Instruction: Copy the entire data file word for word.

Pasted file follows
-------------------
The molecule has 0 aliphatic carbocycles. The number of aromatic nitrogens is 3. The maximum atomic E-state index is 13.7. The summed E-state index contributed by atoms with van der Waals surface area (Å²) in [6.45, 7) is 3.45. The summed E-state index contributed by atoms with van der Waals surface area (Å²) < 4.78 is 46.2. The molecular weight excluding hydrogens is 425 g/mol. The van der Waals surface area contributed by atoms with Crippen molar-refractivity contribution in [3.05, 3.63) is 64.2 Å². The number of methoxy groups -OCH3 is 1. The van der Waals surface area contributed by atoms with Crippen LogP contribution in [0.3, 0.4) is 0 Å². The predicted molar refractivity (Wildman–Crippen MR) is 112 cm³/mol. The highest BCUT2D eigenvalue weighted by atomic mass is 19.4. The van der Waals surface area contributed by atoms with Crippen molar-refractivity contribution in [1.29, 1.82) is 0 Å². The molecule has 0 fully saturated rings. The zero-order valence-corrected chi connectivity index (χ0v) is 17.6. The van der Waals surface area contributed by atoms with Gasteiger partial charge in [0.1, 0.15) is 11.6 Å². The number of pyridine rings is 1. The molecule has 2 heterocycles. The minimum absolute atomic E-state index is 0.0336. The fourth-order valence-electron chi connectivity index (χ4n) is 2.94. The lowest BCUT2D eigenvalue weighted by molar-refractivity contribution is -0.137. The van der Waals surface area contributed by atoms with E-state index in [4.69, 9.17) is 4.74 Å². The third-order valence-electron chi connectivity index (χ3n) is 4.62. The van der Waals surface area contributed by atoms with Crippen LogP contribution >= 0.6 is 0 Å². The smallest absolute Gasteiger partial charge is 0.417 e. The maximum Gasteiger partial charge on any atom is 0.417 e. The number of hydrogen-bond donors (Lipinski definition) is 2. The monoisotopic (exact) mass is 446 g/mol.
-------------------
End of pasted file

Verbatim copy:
The molecule has 0 aliphatic carbocycles. The number of aromatic nitrogens is 3. The maximum atomic E-state index is 13.7. The summed E-state index contributed by atoms with van der Waals surface area (Å²) in [6.45, 7) is 3.45. The summed E-state index contributed by atoms with van der Waals surface area (Å²) < 4.78 is 46.2. The molecular weight excluding hydrogens is 425 g/mol. The van der Waals surface area contributed by atoms with Crippen molar-refractivity contribution in [3.05, 3.63) is 64.2 Å². The number of methoxy groups -OCH3 is 1. The van der Waals surface area contributed by atoms with Crippen LogP contribution in [0.3, 0.4) is 0 Å². The predicted molar refractivity (Wildman–Crippen MR) is 112 cm³/mol. The highest BCUT2D eigenvalue weighted by atomic mass is 19.4. The van der Waals surface area contributed by atoms with Crippen molar-refractivity contribution in [1.29, 1.82) is 0 Å². The molecule has 0 fully saturated rings. The zero-order valence-corrected chi connectivity index (χ0v) is 17.6. The van der Waals surface area contributed by atoms with Gasteiger partial charge in [0.1, 0.15) is 11.6 Å². The number of pyridine rings is 1. The molecule has 2 heterocycles. The minimum absolute atomic E-state index is 0.0336. The fourth-order valence-electron chi connectivity index (χ4n) is 2.94. The lowest BCUT2D eigenvalue weighted by molar-refractivity contribution is -0.137. The van der Waals surface area contributed by atoms with E-state index in [4.69, 9.17) is 4.74 Å². The third-order valence-electron chi connectivity index (χ3n) is 4.62. The van der Waals surface area contributed by atoms with Crippen LogP contribution >= 0.6 is 0 Å². The smallest absolute Gasteiger partial charge is 0.417 e. The maximum Gasteiger partial charge on any atom is 0.417 e. The number of hydrogen-bond donors (Lipinski definition) is 2. The monoisotopic (exact) mass is 446 g/mol.